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1.) grandpawrichard - 05/11/2013
Growing up in the 1950's and 60's

Growing up in the Skagit Valley was an experience that left it's mark on all of us. We never had lots of money. Times were tough, but they were fair if you put out the effort to better yourself. There were lots and lots of opportunities for employment. Farmers were more than happy to give you a job in the fields or the barns. The Child Labor Laws were much more Lax back then.

I remember picking Strawberries and Raspberries for 10 cents a Flat. I hated those jobs because I couldn't make much money per day due to my eating more berries than I would put into the boxes.

Then I went on to Rouging Spinach. That was Back Breaking work for a whole 15 cents per hour. I didn't last long doing that job. I quit within a few days because I considered it slave labor.

From there I went to work digging tulip bulbs for Washington Bulb Farms. It was a Dirty job, hard work and it paid terrible! I got paid a Penny a Foot to crawl on my hands and knees digging bare handed through the rows of tilled up dirt digging up hundreds of tulip bulbs and placing them in Burlap bags to be transported to the barns to be sorted, cleaned and packaged up to ship to Holland. Rarely ever did I make over $5 per day, but it was My Money and I Earned it, so I was extremely proud of it.

As I got a bit older I went to work for the DeGoede Bulb Farms. Now here was a job I loved and looked forward to doing every summer! I was a whopping 8 years old and working inside the bulb barns sorting the tulip bulbs. I was also making a whole 10 cents per hour when I started. Soon I had proved myself to the bosses and I kept getting raises. A Nickel here, a dime there and more duties and responsibilities.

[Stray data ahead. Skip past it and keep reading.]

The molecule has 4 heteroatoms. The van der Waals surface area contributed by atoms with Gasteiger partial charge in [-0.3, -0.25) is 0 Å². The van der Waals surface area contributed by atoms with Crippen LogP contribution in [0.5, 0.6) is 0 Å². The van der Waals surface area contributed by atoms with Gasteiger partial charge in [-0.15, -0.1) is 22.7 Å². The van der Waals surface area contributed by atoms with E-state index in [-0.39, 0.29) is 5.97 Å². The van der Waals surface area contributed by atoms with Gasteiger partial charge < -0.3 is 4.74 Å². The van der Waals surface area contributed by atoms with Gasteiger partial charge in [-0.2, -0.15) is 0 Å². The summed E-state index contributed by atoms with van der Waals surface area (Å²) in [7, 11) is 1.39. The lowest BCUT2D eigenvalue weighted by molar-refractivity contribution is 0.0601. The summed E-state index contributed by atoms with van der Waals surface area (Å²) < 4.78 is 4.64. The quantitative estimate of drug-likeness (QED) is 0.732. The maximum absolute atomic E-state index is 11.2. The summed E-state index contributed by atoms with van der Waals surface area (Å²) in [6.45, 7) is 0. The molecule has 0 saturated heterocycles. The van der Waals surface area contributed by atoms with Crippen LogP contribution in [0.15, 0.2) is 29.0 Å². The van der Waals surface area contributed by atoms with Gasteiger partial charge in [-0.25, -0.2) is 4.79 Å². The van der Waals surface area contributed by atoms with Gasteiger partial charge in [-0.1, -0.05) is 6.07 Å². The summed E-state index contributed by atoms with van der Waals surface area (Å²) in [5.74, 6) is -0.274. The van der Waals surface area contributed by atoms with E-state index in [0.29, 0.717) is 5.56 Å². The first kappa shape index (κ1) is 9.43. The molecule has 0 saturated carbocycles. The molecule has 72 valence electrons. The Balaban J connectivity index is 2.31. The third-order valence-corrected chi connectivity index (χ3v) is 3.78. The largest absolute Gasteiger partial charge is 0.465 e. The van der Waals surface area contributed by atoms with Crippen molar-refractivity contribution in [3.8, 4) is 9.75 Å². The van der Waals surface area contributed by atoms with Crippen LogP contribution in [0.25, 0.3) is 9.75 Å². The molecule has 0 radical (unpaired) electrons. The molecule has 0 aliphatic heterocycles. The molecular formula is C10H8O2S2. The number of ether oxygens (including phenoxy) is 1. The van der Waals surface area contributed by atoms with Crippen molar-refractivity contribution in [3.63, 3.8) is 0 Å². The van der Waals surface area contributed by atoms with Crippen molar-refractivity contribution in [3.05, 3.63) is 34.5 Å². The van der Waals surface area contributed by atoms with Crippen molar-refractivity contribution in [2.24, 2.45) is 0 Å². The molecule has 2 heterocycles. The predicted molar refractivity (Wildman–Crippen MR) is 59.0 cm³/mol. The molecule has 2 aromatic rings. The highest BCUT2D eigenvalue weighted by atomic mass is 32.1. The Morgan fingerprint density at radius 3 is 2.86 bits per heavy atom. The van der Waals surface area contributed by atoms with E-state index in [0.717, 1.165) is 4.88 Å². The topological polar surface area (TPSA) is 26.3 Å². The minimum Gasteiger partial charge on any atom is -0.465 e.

When I got a bit older, I was given the job as Forklift driver and my pay rate was raised to the massive amount of 75 cents per hour! I was quickly becoming a wealthy man! Especially when they let me work up to 12 hours per day! Hotdang! I was Rich!

I stayed working for the DeGoede Family all the way through Grade School and High School. I had worked my way up from the sorting crew, forklift driver, to Truck Driver and then finally to Barn Foreman and a pay rate of $4 per hour! I had gained the respect of my bosses and I also learned some darned good work ethics.

During the winters I worked for the DeGoede Family on the weekend doing special order packing and shipping. During the week days I worked for the Mount Vernon High School Athletics Department taking care of all of the schools Athletics Equipment. My job entailed checking in and out of the equipment, maintaining the equipment, doing Inventory and also setting up the Football and Track fields for games and meets. It was a lot of Responsibilities and work, but I enjoyed it and I made a whole $30 a month. That paid for my Car Payments, Insurance, Repairs and incidentals that I needed.

We were never rich people back then, but we loved life, we loved each other and we had experiences that molded our character into what it is today. I wouldn't trade any of it for all of the money in the world!

Richard M. (Dick) Raymond Jr.
May 11, 2013
2.) grandpawrichard - 05/11/2013
I forgot to mention one other thing I did:

I also worked picking Cucumbers. That was a job I was very good at and I could make quite a bit of money per day! We got paid 25 cents per 5 gallon bucket. On my best days I made upwards to $35 per day picking pickles! *;) winking*:) happy On Saturdays Mom and Dad would come out to the fields to help us pick the cucumbers and what ever we made those days was our bonus. I remember one day I made a whopping $50!

3.) crookedeye - 05/12/2013
4.) Vortex69 - 05/12/2013
[QUOTE=grandpawrichard;5985].....I also worked picking Cucumbers....[/QUOTE]

Been there, done that for a couple years as a kid... sucked, but I couldn't get out of it (dad rented the farm just for that purpose). Took me over 50 years to put pickle plants in my garden after that. With a 1400 acre lake on one side and a 1000 acre woods on the other, swimming, fishing, and reducing the local chipmunk population, with a Daisy Bee Bee gun, were the priority during the summer vacations.